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‘Nineteenth‐Century’ Subdominants

‘Nineteenth‐Century’ Subdominants The harmonic dualist notion of two commensurate ‘systems’ – authentic and plagal – proposed by Daniel Harrison in 1994 has not been widely accepted, but it enabled him to uncover strong plagal elements in the music of late nineteenth‐century European composers, and it gives much heft to the generally accepted view that the subdominant acquired greater autonomy in music of the fin de siècle. If we allow for the idea that the subdominant and the dominant play dual, though emphatically unequal, roles in tonal music, then it might follow that the subdominant in ascendency suggests the dominant in decline. Are there signs within Austro‐German music of the earlier nineteenth century that the subdominant had begun to assume this more ascendant status? I answer in the affirmative, with examples from the music of Ludwig van Beethoven, Franz Schubert, Fanny Hensel, Robert Schumann, Felix Mendelssohn, Richard Wagner and the young Johannes Brahms. Instances of the affective character of the subdominant in this music run the gamut from associations with the pastoral, with the world of night and dreams and magic, to implications of the ecstatic and, finally, to the expression of deepest grief. http://www.deepdyve.com/assets/images/DeepDyve-Logo-lg.png Music Analysis Wiley

‘Nineteenth‐Century’ Subdominants

Music Analysis , Volume 41 (3) – Oct 1, 2022

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Publisher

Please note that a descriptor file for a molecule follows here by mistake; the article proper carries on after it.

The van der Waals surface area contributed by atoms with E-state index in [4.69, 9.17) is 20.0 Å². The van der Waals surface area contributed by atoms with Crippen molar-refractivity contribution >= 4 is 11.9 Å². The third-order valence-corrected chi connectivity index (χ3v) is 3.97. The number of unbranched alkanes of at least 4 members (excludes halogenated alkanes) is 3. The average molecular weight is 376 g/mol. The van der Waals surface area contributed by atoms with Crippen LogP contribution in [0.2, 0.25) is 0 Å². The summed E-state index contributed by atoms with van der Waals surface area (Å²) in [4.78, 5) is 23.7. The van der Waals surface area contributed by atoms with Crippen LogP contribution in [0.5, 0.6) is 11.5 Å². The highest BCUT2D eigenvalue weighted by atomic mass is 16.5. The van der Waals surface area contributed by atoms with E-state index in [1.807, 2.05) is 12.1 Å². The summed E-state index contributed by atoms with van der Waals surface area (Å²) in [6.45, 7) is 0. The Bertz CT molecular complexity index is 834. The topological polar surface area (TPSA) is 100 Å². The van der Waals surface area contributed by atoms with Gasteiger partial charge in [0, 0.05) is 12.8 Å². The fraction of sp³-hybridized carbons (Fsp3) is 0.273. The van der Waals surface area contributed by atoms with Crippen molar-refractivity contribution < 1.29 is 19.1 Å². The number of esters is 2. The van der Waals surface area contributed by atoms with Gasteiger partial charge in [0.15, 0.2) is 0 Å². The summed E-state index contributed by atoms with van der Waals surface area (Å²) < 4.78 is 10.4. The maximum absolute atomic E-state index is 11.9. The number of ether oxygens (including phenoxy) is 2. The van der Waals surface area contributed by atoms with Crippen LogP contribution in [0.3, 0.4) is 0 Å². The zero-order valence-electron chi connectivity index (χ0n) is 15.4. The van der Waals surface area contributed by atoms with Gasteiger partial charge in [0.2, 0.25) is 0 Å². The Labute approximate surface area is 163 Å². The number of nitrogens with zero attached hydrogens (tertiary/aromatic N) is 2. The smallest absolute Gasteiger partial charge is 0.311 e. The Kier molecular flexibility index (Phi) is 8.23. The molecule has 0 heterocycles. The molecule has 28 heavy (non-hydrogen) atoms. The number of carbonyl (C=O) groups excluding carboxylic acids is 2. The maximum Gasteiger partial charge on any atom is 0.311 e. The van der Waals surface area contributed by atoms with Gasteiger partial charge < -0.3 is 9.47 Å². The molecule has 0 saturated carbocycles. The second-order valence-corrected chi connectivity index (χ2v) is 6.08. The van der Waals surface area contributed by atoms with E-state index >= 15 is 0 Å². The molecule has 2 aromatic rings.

Wiley
Copyright
Music Analysis © 2022 John Wiley & Sons Ltd.
ISSN
0262-5245
eISSN
1468-2249
DOI
10.1111/musa.12200
Publisher site
See Article on Publisher Site

Abstract

The harmonic dualist notion of two commensurate ‘systems’ – authentic and plagal – proposed by Daniel Harrison in 1994 has not been widely accepted, but it enabled him to uncover strong plagal elements in the music of late nineteenth‐century European composers, and it gives much heft to the generally accepted view that the subdominant acquired greater autonomy in music of the fin de siècle. If we allow for the idea that the subdominant and the dominant play dual, though emphatically unequal, roles in tonal music, then it might follow that the subdominant in ascendency suggests the dominant in decline. Are there signs within Austro‐German music of the earlier nineteenth century that the subdominant had begun to assume this more ascendant status? I answer in the affirmative, with examples from the music of Ludwig van Beethoven, Franz Schubert, Fanny Hensel, Robert Schumann, Felix Mendelssohn, Richard Wagner and the young Johannes Brahms. Instances of the affective character of the subdominant in this music run the gamut from associations with the pastoral, with the world of night and dreams and magic, to implications of the ecstatic and, finally, to the expression of deepest grief.

Journal

Music AnalysisWiley

Published: Oct 1, 2022

References